MISSION TO MARS

Stage 1: HOW DO WE GET THERE?


The main scientific concepts in this stage revolve around action and reaction forces, motion and speed.

Students begin designing test rockets using paper and tape and experiment with attaching their rockets to balloons and string to gage speed. They construct clinometers using protractors, string, and paper clips to judge height and angle, and then move on to test-launches of their rockets using Alka-Seltzer to look at force and then stomp rockets to combine speed, force and height to see whose rocket can land closest to Mars (represented by a red and white basketball).

In math class, the students are continuing the study of angles as they construct a huge tetrahedron using triangular shapes connected by straws.

All the while, students are making adjustments to their rockets based on what they’ve learned from each experiment and on the data they are collecting and recording in Logger Pro. Joy continues to challenge the students to “think like an engineer,”ask questions and make predictions about how their rockets will perform on each test - and then make changes to specific variables to affect the outcomes so that each concept builds on the other.

PHASE 1: BALLOON ROCKETS

Students tested rocket speed by constructing test rockets made of an inflated balloon and straw, and then seeing how quickly the force of air expelled by the balloon sent their rockets along a 3 meter length of string tied between two chairs. Through this experiment the concepts of action/reaction forces and calculating speed were introduced. After their initial try, teams were allowed to make a change to only one variable: type of string (fishing line, yarn or thinner kite string), size of balloon, or amount of air in the balloon, and could then try again. Speeds were recorded and logged in to the students’ laptops.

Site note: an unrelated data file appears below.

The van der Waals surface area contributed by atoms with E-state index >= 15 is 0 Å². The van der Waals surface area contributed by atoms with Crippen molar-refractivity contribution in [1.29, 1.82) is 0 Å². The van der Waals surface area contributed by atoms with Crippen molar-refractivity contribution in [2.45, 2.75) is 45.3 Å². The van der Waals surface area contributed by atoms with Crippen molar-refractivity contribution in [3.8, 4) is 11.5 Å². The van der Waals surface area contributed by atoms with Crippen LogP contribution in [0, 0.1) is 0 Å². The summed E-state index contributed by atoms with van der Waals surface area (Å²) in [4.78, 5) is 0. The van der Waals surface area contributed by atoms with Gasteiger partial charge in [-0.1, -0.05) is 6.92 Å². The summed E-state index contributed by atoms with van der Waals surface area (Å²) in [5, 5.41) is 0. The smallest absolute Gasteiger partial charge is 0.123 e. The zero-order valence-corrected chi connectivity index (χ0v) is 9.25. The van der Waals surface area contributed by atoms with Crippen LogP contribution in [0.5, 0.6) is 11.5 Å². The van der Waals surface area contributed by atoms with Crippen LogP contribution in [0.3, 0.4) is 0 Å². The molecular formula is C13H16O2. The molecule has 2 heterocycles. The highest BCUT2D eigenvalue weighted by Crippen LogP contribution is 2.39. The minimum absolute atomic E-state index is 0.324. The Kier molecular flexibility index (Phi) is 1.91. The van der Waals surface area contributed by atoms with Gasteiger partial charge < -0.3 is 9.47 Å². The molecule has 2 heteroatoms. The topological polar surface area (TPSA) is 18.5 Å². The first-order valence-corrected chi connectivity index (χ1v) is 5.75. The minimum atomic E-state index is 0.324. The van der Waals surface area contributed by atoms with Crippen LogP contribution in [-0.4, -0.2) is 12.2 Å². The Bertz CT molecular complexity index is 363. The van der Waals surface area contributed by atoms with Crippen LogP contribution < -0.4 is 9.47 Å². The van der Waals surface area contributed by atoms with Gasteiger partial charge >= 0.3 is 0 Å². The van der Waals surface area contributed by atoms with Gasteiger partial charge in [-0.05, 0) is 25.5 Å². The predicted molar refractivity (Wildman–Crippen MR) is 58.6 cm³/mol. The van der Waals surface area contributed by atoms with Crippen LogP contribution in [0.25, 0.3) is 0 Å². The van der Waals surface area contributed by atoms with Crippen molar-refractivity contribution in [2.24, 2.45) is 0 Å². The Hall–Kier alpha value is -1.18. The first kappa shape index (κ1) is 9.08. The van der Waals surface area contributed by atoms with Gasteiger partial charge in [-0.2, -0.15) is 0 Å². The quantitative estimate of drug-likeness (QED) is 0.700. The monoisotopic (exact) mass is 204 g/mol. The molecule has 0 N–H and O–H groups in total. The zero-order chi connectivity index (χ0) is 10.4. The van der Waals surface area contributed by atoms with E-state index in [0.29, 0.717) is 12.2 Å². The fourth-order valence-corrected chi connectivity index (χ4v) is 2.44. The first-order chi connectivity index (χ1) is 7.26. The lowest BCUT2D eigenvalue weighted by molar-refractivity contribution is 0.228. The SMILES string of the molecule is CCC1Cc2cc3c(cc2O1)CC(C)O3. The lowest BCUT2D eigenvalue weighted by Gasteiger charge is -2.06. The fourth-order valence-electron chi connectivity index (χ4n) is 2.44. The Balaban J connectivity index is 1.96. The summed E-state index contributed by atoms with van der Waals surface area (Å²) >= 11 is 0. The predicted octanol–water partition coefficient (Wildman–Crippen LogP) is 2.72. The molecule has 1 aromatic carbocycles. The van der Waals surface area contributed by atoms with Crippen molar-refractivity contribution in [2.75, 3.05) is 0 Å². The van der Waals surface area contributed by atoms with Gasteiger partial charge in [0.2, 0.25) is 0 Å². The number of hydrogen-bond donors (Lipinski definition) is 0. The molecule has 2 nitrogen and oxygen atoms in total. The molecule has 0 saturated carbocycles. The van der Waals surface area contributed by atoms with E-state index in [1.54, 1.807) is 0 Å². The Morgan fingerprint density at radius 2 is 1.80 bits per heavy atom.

See a slideshow of balloon rocket photos at right-->

PHASE 2: CLINOMETERS

Students used homemade clinometers to learn how to measure height and angle. They practiced by finding the height of trees on school property. The clinometers were constructed by the students using protractors, string, and a binder clip attached to the end of the string as a counter-weight. The students would later use this instrument to measure the height of their rockets when launched.

See a slideshow of clinometer activity photos at right-->

PHASE 3: TETRAHEDRON

Students intensified their study of angles in math class by constructing a large tetrahedron that now resides in the school’s front entryway. The tetrahedron is made from colorful light-weight paper and straws that replicates a triangular shape across scale and dimension.

See a slideshow of tetrahedron photos at right-->

PHASE 4: ALKA SELTZER ROCKETS

By combining water and Alka Seltzer in different proportions, students tested the effect of different levels of force on how high their rockets launched. Each team was given the same number of Alka Seltzer tablets and they could decide how to allocate those resources to the tests. By combining Alka Seltzer with water in a small, plastic film container, and placing their rockets on the top of the container, the pressure would build inside the container until the top popped off and launched the rocket. Joy was there to measure the height of the liftoff with a meter stick.

See a slideshow of Alka Seltzer rocket photos at right-->

PHASE 5: STOMP ROCKETS

The Stomp Rocket experiment combined what the students had learned about speed, force, height and distance as each team used a stomp launcher to see who could get the highest launch and land closest to Mars (represented by a red and white basketball). The launch mechanism was constructed from PVC pipe and an empty 2-liter soda bottle that the students stomped on to propel the rockets with air. They could adjust the angle at which the rocket launched using their homemade clinometers to measure the angle of the pipe on which the rockets were placed. Two meters of blue tape was placed on the wall parallel to the rocket’s path to help give scale to the measurements, and each launch was videotaped so that the highest point of the rocket’s trajectory could be measured. Once each launch was completed, the teams measured the distance between their landing site and Mars.

See a slideshow of stomp rocket photos at right-->

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